Polyvinyl Chloride (PVC)
Polyvinyl chloride (PVC) has an excellent strength-to-weight ratio, hardness, corrosion and weather resistance, and electrical and thermal insulating properties. It can be readily machined, bent, shaped, and otherwise worked into various shapes and sizes. Typical components include pipes and fittings.
Chlorinated Polyvinyl Chloride (CVPC)
Chlorinated polyvinyl chloride (CPVC) has similar characteristics to PVC. However, it offers higher thermal resistance and better machinability and weldability. It is used in different structural applications, including tanks, ventilation systems, and other equipment installations.
Among the vast selection of our thermoplastics, polypropylene demonstrates good mechanical, physical, chemical, thermal, and electrical properties. While it offers less impact strength than HDPE or LDPE, it has better tensile strength and thermal resistance. Additionally, compared to the copolymer variation, the homopolymer variation offers better strength and rigidity.
High-Impact Polystyrene (HIPS)
High-impact polystyrene (HIPS) is a low-cost material offering good toughness, impact resistance, and machinability. It is best suited for low-heat applications where cost is a critical factor.
Don’t see a material listed above? Contact us to see how we can work with you to find an appropriate solution!
Why Are Glass-Filled Plastic Resins Good for Injection Molding?
While the plastic injection molding process accommodates a wide range of materials, there are numerous advantages to choosing glass-filled plastic resins for a project. The primary one is that the addition of glass fibers improves certain properties of the base polymer—strength and rigidity. These qualities are vital for static load-bearing applications.
Some of the plastic resins available with glass-filled options include ABS, acetal, nylon, polycarbonate, PET, and PEEK.
How to Select the Right Thermoplastic or Material
Given the broad selection of materials available, it can be difficult or daunting to choose which one is right for your injection molding project. Since each material offers unique characteristics that make it suitable for different applications, you should consider what characteristics you need for your parts and products and identify which materials offer them.
Some of the key material properties to keep in mind include:
- Specific gravity. The weight of a material is related to the specific gravity of the material. Generally, the greater the specific gravity, the heavier the material, and the lower the specific gravity, the lighter the material.
- Impact strength. The impact strength of a material can be measured in a number of ways. The Notched Izod Impact test measures a material’s resistance to impact from a swinging pendulum. The key measurement is how much kinetic energy is required to cause fracturing and for fracturing to continue until the material breaks.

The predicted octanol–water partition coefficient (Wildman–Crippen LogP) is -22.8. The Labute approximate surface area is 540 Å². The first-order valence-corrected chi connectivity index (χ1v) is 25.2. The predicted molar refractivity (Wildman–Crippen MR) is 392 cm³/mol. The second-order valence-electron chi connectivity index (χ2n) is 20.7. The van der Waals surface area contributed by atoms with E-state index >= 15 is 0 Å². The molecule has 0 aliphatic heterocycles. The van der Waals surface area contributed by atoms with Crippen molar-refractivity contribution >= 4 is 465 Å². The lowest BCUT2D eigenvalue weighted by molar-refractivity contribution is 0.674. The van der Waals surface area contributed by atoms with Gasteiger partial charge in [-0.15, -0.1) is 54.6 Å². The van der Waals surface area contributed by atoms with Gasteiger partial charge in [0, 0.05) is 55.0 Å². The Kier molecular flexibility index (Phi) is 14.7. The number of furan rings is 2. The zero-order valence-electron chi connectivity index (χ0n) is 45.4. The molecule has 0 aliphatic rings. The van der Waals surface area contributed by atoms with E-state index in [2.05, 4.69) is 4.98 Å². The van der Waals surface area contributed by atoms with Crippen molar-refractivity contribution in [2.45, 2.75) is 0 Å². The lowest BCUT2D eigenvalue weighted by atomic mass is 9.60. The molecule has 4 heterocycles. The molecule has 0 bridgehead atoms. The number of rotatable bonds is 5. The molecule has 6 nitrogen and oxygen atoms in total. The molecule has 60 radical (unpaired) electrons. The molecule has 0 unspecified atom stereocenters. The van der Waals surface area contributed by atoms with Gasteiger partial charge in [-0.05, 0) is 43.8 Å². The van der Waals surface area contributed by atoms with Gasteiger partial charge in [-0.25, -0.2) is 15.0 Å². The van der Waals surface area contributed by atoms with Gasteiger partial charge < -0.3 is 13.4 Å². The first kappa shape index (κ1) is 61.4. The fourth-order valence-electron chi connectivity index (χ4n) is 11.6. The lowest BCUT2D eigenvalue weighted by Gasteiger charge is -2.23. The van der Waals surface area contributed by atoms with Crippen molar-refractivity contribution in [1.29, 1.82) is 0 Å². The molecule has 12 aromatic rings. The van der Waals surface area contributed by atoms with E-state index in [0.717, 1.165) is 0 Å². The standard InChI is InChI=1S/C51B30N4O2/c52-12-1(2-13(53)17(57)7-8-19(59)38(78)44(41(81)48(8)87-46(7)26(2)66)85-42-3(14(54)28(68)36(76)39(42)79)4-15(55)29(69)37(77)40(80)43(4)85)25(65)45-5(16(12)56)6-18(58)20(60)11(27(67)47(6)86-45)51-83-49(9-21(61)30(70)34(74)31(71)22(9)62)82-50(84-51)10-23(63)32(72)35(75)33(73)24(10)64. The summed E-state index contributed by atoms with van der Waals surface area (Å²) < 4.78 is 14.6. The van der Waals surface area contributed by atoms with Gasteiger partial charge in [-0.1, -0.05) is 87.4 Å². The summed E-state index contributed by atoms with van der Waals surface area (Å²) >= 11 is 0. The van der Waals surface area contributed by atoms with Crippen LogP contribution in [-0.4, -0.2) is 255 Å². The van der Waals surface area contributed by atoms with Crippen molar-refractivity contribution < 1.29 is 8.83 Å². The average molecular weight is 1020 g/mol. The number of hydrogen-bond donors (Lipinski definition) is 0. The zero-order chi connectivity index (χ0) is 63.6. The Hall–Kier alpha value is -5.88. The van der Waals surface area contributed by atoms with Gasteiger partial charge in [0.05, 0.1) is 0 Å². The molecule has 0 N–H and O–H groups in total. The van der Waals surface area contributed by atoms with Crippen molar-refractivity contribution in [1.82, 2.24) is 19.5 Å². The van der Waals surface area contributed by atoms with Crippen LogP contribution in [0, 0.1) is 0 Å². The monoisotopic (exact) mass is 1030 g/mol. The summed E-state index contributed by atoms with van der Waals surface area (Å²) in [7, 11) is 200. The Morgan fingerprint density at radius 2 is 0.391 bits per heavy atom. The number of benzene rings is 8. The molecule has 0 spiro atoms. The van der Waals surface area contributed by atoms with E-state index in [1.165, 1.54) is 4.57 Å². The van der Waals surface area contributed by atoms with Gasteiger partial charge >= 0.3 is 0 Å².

- Tensile strength. The tensile strength of a material is defined as the maximum load it can support without failing when stretched divided by its original cross-sectional area.
- Flexural modulus. The flexural modulus of a material is a measure of its ability to resist bending. Materials with a higher flexural modulus are more rigid, while materials with a lower flexural modulus are more flexible.
- Hardness. The hardness of a material is a measure of its ability to resist permanent indentation. While a linear correlation between hardness and mechanical strength can be observed, the hardness of a material is not always indicative of its other properties (e.g., resistance to abrasive, scratches, and wear). As such, it should not be the sole factor when choosing a material for a product.
- Thermal stability. The heat deflection temperature (HDT)—also referred to as heat distortion temperature—of a material is the temperature at which it will deform under a specified load. The material chosen for a part or product should have an HDT that is above the intended application’s maximum operating temperature range.
- Cost. The cost of the material affects the overall cost of the injection molding project. It is important to find a balance between the application requirements and budgetary restrictions where possible.
Partner With Port Erie Plastics for Your Plastic Injection Molding Needs
Looking for a partner for your next plastic injection molding project? Turn to the experts at Port Erie Plastics. We can handle various part designs, construction materials, and production sizes. Check out our case studies for examples of past projects. For additional information about our thermoplastics selection or injection molding capabilities, contact us today. To discuss your project requirements with one of our team members, request a quote.